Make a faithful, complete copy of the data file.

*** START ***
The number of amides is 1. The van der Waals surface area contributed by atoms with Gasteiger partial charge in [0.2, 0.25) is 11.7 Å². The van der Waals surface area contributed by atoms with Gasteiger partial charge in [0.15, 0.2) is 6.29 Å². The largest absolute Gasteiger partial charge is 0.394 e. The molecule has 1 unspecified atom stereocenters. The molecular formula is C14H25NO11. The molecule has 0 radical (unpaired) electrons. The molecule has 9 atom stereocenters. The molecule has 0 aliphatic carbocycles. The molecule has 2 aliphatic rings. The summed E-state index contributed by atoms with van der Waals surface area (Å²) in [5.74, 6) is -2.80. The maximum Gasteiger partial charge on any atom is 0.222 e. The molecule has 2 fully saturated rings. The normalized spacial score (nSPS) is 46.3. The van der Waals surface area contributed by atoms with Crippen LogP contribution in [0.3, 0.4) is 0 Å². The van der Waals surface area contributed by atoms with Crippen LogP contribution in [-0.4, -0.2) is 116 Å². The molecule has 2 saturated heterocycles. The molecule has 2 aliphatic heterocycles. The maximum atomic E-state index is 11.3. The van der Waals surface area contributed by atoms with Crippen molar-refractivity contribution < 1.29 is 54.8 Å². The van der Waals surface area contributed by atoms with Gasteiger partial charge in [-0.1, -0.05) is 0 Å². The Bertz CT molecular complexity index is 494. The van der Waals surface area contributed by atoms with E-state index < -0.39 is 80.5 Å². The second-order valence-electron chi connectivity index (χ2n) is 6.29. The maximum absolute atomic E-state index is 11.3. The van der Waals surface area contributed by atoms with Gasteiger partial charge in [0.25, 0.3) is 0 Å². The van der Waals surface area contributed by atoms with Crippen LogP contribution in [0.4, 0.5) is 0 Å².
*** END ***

The number of amides is 1. The van der Waals surface area contributed by atoms with Gasteiger partial charge in [0.2, 0.25) is 11.7 Å². The van der Waals surface area contributed by atoms with Gasteiger partial charge in [0.15, 0.2) is 6.29 Å². The largest absolute Gasteiger partial charge is 0.394 e. The molecule has 1 unspecified atom stereocenters. The molecular formula is C14H25NO11. The molecule has 0 radical (unpaired) electrons. The molecule has 9 atom stereocenters. The molecule has 0 aliphatic carbocycles. The molecule has 2 aliphatic rings. The summed E-state index contributed by atoms with van der Waals surface area (Å²) in [5.74, 6) is -2.80. The maximum Gasteiger partial charge on any atom is 0.222 e. The molecule has 2 fully saturated rings. The normalized spacial score (nSPS) is 46.3. The van der Waals surface area contributed by atoms with Crippen LogP contribution in [0.3, 0.4) is 0 Å². The van der Waals surface area contributed by atoms with Crippen LogP contribution in [-0.4, -0.2) is 116 Å². The molecule has 2 saturated heterocycles. The molecule has 2 aliphatic heterocycles. The maximum atomic E-state index is 11.3. The van der Waals surface area contributed by atoms with Crippen molar-refractivity contribution < 1.29 is 54.8 Å². The van der Waals surface area contributed by atoms with Gasteiger partial charge in [-0.1, -0.05) is 0 Å². The Bertz CT molecular complexity index is 494. The van der Waals surface area contributed by atoms with E-state index < -0.39 is 80.5 Å². The second-order valence-electron chi connectivity index (χ2n) is 6.29. The maximum absolute atomic E-state index is 11.3. The van der Waals surface area contributed by atoms with Gasteiger partial charge in [0.25, 0.3) is 0 Å². The van der Waals surface area contributed by atoms with Crippen LogP contribution in [0.4, 0.5) is 0 Å².